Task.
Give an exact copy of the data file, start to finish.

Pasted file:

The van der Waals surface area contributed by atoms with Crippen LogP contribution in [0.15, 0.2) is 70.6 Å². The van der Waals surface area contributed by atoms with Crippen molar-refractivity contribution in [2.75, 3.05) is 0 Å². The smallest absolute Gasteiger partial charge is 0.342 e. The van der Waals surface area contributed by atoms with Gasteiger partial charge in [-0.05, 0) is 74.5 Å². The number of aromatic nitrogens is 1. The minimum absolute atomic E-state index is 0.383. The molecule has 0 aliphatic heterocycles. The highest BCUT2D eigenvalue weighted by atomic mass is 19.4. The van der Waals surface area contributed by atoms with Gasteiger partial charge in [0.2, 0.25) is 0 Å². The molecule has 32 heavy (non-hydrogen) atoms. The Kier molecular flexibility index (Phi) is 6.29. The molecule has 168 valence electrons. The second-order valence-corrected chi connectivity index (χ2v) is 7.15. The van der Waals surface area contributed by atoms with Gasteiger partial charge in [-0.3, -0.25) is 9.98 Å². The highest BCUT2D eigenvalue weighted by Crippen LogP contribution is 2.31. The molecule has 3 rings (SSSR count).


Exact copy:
The van der Waals surface area contributed by atoms with Crippen LogP contribution in [0.15, 0.2) is 70.6 Å². The van der Waals surface area contributed by atoms with Crippen molar-refractivity contribution in [2.75, 3.05) is 0 Å². The smallest absolute Gasteiger partial charge is 0.342 e. The van der Waals surface area contributed by atoms with Gasteiger partial charge in [-0.05, 0) is 74.5 Å². The number of aromatic nitrogens is 1. The minimum absolute atomic E-state index is 0.383. The molecule has 0 aliphatic heterocycles. The highest BCUT2D eigenvalue weighted by atomic mass is 19.4. The van der Waals surface area contributed by atoms with Gasteiger partial charge in [0.2, 0.25) is 0 Å². The molecule has 32 heavy (non-hydrogen) atoms. The Kier molecular flexibility index (Phi) is 6.29. The molecule has 168 valence electrons. The second-order valence-corrected chi connectivity index (χ2v) is 7.15. The van der Waals surface area contributed by atoms with Gasteiger partial charge in [-0.3, -0.25) is 9.98 Å². The highest BCUT2D eigenvalue weighted by Crippen LogP contribution is 2.31. The molecule has 3 rings (SSSR count).